Here are a handful of ideas to take this enormous span of music and narrow it to suit a normal day-in-the-life of a typical homeschooler:
- During reading time, play some Palestrina choral music, such as this CD. Palestrina has an ethereal and calming quality that fits perfectly in down times. We have been known to have “Palestrina parties” (my husband’s invention) when all of the kids have to conduct what they hear. Of course, for them it simply means waving their arms to the beat and the shape of the music.
- While flipping through a book of art by Monet, Degas, Renoir or Cassatt, play Debussy, who wrote music in the impressionistic style that paralleled the same movement in the art world.
- During the Christmas season, while decorating the tree or wrapping presents, play some Giovanni Gabrieli brass music or Handel’s Messiah. The story behind the Messiah is an inspiring one.
- While learning about kings and queens of Europe in the 17th and 18th centuries, listen to Handel’s Water Music and Fire Music suites. If you’re feeling up to it, learn some Baroque Dance moves.
- Watch Fantasia with your children. The music from the video includes Mussorgsky, Stravinsky, and Dukas.
- While learning about Napoleon and his time, listen to Beethoven’s Eroica Symphony. Beethoven wrote it as a tribute to Napoleon, but then rescinded that dedication when Napoleon betrayed the people. Check out this book from the library.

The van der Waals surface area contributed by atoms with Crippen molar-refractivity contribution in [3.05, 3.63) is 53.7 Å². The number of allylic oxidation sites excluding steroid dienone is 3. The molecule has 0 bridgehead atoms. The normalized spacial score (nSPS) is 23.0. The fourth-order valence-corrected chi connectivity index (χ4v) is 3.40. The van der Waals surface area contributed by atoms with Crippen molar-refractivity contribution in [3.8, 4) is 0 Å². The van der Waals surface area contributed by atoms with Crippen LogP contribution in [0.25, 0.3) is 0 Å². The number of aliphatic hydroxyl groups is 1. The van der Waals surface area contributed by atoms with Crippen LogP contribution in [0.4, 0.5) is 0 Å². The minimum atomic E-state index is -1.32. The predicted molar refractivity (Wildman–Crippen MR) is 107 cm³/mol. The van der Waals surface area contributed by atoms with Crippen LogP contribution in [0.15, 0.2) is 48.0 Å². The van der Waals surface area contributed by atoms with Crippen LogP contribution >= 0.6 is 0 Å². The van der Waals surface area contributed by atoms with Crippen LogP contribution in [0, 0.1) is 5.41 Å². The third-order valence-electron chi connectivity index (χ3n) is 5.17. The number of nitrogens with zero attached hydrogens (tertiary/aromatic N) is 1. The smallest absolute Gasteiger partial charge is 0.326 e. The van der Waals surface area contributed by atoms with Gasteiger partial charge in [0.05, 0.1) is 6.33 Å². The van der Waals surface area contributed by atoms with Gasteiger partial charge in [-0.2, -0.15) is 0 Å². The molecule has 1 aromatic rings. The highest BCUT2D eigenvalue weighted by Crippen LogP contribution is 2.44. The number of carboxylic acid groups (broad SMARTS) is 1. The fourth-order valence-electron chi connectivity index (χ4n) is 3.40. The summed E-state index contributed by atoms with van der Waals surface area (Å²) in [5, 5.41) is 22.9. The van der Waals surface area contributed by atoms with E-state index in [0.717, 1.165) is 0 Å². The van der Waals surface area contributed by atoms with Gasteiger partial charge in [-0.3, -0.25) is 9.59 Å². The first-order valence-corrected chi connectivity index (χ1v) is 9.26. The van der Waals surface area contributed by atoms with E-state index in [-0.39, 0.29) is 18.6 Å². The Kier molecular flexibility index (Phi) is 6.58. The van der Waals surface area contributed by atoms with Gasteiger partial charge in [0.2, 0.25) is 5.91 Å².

- Listen to the entire Mozart Requiem and have your children come up with 5 adjectives for each movement. The movements are so diverse and beg for discussion. The story behind the Requiem is fascinating as well, as it was unfinished at Mozart’s death. Mystery, intrigue, illness all figure in to the end of Mozart’s life.
- Many pieces have a specific story that they illustrate (think “The Sorcerer’s Apprentice” in Fantasia) or a something that they represent. Listen to “Peter and the Wolf” by Prokofiev, Saint Saens’ “Carnival of the Animals”, or Mussorgsky’s “Pictures at an Exhibition. Get a book on the subject to look through and then have the kids draw or write about what they are hearing.
- Mike Venezia’s books on composer’s are favorites in our home. They give interesting and easily readable life stories of many of the well-known composers I have mentioned. They are cheap too!
- Have fun at this website trying to put the composers in their time periods once you’ve explored some of their music in the activities above.
Music need not be a difficult “Do I have to??” addition to your homeschool. Five to ten minutes of planning and web surfing per week could allow you one great lesson. Or, better yet, let the music speak for itself as you play it around the house or in the car. Make the choice to include it, and you and your children will be blessed.
Christine is a Christian, homeschooling mom to three boys and a girl, ranging in age from 9 to 2 years old. She is a musician by trade, eclectic in homeschool style, and continues to grow and learn along with her children in this journey of life and discipleship at home. Visit her blog at Fruit in Season.